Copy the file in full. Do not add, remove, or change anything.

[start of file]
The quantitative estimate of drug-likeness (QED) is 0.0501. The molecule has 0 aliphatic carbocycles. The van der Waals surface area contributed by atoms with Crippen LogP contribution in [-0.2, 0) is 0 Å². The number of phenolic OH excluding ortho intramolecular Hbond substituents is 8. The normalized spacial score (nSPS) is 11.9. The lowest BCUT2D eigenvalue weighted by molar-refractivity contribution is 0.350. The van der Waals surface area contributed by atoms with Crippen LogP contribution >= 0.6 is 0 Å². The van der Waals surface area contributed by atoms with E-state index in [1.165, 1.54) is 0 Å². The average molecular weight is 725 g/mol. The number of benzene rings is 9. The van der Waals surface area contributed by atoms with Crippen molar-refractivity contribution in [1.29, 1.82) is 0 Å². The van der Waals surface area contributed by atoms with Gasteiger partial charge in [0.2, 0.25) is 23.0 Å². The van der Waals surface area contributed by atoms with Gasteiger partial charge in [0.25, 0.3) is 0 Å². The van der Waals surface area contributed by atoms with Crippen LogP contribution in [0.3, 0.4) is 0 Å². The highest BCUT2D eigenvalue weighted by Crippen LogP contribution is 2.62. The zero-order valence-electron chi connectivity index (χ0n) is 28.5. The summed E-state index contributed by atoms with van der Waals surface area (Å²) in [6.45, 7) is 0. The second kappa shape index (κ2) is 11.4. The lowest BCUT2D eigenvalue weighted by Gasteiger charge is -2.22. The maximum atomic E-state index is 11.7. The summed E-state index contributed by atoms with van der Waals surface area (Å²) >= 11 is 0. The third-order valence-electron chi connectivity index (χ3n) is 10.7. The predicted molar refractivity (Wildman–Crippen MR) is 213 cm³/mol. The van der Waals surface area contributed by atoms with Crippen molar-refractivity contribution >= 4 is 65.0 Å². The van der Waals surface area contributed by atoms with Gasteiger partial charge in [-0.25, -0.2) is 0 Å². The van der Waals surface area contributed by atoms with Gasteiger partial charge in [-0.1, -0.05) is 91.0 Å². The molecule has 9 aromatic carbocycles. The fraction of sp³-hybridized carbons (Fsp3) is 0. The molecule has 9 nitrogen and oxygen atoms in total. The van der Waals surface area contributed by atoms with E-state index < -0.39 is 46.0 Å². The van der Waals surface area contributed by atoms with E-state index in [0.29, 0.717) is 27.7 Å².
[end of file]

The quantitative estimate of drug-likeness (QED) is 0.0501. The molecule has 0 aliphatic carbocycles. The van der Waals surface area contributed by atoms with Crippen LogP contribution in [-0.2, 0) is 0 Å². The number of phenolic OH excluding ortho intramolecular Hbond substituents is 8. The normalized spacial score (nSPS) is 11.9. The lowest BCUT2D eigenvalue weighted by molar-refractivity contribution is 0.350. The van der Waals surface area contributed by atoms with Crippen LogP contribution >= 0.6 is 0 Å². The van der Waals surface area contributed by atoms with E-state index in [1.165, 1.54) is 0 Å². The average molecular weight is 725 g/mol. The number of benzene rings is 9. The van der Waals surface area contributed by atoms with Crippen molar-refractivity contribution in [1.29, 1.82) is 0 Å². The van der Waals surface area contributed by atoms with Gasteiger partial charge in [0.2, 0.25) is 23.0 Å². The van der Waals surface area contributed by atoms with Gasteiger partial charge in [0.25, 0.3) is 0 Å². The van der Waals surface area contributed by atoms with Crippen LogP contribution in [0.3, 0.4) is 0 Å². The highest BCUT2D eigenvalue weighted by Crippen LogP contribution is 2.62. The zero-order valence-electron chi connectivity index (χ0n) is 28.5. The summed E-state index contributed by atoms with van der Waals surface area (Å²) in [6.45, 7) is 0. The second kappa shape index (κ2) is 11.4. The lowest BCUT2D eigenvalue weighted by Gasteiger charge is -2.22. The maximum atomic E-state index is 11.7. The summed E-state index contributed by atoms with van der Waals surface area (Å²) >= 11 is 0. The third-order valence-electron chi connectivity index (χ3n) is 10.7. The predicted molar refractivity (Wildman–Crippen MR) is 213 cm³/mol. The van der Waals surface area contributed by atoms with Crippen molar-refractivity contribution >= 4 is 65.0 Å². The van der Waals surface area contributed by atoms with Gasteiger partial charge in [-0.25, -0.2) is 0 Å². The van der Waals surface area contributed by atoms with Gasteiger partial charge in [-0.1, -0.05) is 91.0 Å². The molecule has 9 aromatic carbocycles. The fraction of sp³-hybridized carbons (Fsp3) is 0. The molecule has 9 nitrogen and oxygen atoms in total. The van der Waals surface area contributed by atoms with E-state index < -0.39 is 46.0 Å². The van der Waals surface area contributed by atoms with E-state index in [0.29, 0.717) is 27.7 Å².